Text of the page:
I sense my thesis will address the issue of what constitutes the private and public. Social networking and social networks can be particularly problematic when it comes to defining what is a private or public space.
As Patricia Lange points out, a number of scholars draw the private and public divide without defining what is meant by these terms. Warren and Brandeis’ (actually it was the judge, but we’ll let that slide) said that privacy was the “right to be let alone”. Perhaps this was an easy way to define privacy back then, but defining the notion of a private space is a complex undertaking.
Lange argues that spaces are fractal in that there component parts take on the nature of the context in which they are situated. She provides the example of a home which, to the community is a private space, but within the home there are both private and public spaces. Lange refers to Gal (2002) who proposes that spaces can be defined as both private and public dependant on the perspective of the observer at the time of the observation. In other words, what is a private space at one point of a day may become public at another – a public toilet is no longer a public space when in use.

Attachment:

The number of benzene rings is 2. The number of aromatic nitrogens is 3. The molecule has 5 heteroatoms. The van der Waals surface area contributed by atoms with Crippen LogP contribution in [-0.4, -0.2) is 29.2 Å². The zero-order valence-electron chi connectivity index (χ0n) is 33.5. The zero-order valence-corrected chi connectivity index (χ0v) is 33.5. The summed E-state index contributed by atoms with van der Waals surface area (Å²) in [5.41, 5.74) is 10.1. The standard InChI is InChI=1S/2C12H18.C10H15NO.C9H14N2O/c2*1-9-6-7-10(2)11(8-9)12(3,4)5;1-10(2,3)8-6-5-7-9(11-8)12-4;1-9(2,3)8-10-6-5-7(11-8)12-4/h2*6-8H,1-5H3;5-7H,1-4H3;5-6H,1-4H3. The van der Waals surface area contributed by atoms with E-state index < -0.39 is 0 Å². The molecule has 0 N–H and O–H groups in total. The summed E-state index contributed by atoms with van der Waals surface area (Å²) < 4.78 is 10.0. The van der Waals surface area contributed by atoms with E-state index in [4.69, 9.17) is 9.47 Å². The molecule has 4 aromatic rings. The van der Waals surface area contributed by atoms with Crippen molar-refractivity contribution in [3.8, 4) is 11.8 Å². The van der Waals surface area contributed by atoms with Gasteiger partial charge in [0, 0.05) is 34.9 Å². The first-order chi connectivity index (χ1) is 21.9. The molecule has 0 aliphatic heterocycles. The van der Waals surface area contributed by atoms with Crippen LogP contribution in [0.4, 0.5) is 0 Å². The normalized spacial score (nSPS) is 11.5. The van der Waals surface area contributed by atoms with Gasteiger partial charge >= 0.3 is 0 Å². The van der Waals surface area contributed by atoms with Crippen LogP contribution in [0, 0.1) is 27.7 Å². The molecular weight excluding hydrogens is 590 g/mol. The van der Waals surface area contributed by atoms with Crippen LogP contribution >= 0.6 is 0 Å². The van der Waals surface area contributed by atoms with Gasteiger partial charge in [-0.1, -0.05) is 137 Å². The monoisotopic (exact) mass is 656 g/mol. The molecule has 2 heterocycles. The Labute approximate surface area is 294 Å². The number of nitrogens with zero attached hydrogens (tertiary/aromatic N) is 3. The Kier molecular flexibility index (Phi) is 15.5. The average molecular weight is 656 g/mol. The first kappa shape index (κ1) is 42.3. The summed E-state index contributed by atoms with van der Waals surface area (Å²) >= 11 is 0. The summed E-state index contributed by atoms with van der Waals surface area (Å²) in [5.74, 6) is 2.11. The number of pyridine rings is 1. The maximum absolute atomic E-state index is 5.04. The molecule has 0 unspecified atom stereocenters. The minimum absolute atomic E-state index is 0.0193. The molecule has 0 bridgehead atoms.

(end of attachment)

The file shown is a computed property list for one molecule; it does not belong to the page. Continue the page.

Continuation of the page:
Lange suggests YouTube videos are posted in a similarly fractalised manner as publicly private (where people post videos that are potentially available to a very wide audience but use the software and coded tags as a way to make the videos fact difficult to find and view except for close friends) and privately public (where people post public videos but actively hide or disguise their identities in the movies and/or their profiles). One such example provided by Lange is that of MadV who actively takes steps to disguise his identity both in the video and an his profile but presents videos that have broad appeal to a wide audience.
In the context of research into the issue of sovereignty between organisations and employees, much of the parry and thrust of the debate must occur in the realm of what constitutes a public space. Does a blog intended for the writer’s family and friends become a public space because it can be found – albeit with some effort – by members of a wider audience? And what rights do companies have to dictate what is said inside walled gardens, such as Facebook? If a person takes active steps to disguise the identity of the subjects of the blog or the writer?
Gal, S. (2002). A semiotics of the public/private distinction. Differences: A Journal of Feminist Cultural Studies, 13 (1), 77-95.